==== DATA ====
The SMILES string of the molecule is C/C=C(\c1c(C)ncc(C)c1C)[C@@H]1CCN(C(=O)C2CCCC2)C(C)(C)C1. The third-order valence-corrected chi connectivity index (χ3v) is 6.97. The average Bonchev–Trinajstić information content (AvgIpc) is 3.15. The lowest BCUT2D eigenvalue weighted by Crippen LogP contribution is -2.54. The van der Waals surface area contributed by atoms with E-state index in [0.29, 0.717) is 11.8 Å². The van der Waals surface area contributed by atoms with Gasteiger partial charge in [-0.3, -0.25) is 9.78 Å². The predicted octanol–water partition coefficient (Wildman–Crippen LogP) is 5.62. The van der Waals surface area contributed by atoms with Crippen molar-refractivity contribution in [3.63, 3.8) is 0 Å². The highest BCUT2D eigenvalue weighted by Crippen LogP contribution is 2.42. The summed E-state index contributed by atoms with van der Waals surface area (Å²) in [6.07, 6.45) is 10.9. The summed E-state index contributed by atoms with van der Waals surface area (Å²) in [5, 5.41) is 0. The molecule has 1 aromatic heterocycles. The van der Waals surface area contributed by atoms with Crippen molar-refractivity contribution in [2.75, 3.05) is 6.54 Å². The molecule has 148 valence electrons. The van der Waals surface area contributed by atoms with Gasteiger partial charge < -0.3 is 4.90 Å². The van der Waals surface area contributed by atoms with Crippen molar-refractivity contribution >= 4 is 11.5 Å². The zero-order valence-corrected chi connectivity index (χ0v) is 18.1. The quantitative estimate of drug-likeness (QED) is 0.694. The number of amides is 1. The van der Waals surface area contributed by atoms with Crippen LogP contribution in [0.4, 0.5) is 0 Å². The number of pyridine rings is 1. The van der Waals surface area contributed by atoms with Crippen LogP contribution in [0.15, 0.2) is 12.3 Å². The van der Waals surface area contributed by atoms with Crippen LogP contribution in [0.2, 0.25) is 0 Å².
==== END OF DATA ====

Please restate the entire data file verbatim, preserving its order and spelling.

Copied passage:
The SMILES string of the molecule is C/C=C(\c1c(C)ncc(C)c1C)[C@@H]1CCN(C(=O)C2CCCC2)C(C)(C)C1. The third-order valence-corrected chi connectivity index (χ3v) is 6.97. The average Bonchev–Trinajstić information content (AvgIpc) is 3.15. The lowest BCUT2D eigenvalue weighted by Crippen LogP contribution is -2.54. The van der Waals surface area contributed by atoms with E-state index in [0.29, 0.717) is 11.8 Å². The van der Waals surface area contributed by atoms with Gasteiger partial charge in [-0.3, -0.25) is 9.78 Å². The predicted octanol–water partition coefficient (Wildman–Crippen LogP) is 5.62. The van der Waals surface area contributed by atoms with Crippen molar-refractivity contribution in [3.63, 3.8) is 0 Å². The highest BCUT2D eigenvalue weighted by Crippen LogP contribution is 2.42. The summed E-state index contributed by atoms with van der Waals surface area (Å²) in [6.07, 6.45) is 10.9. The summed E-state index contributed by atoms with van der Waals surface area (Å²) in [5, 5.41) is 0. The molecule has 1 aromatic heterocycles. The van der Waals surface area contributed by atoms with Crippen molar-refractivity contribution in [2.75, 3.05) is 6.54 Å². The molecule has 148 valence electrons. The van der Waals surface area contributed by atoms with Gasteiger partial charge < -0.3 is 4.90 Å². The van der Waals surface area contributed by atoms with Crippen molar-refractivity contribution >= 4 is 11.5 Å². The zero-order valence-corrected chi connectivity index (χ0v) is 18.1. The quantitative estimate of drug-likeness (QED) is 0.694. The number of amides is 1. The van der Waals surface area contributed by atoms with Crippen LogP contribution in [0.4, 0.5) is 0 Å². The number of pyridine rings is 1. The van der Waals surface area contributed by atoms with Crippen LogP contribution in [0.15, 0.2) is 12.3 Å². The van der Waals surface area contributed by atoms with Crippen LogP contribution in [0.2, 0.25) is 0 Å².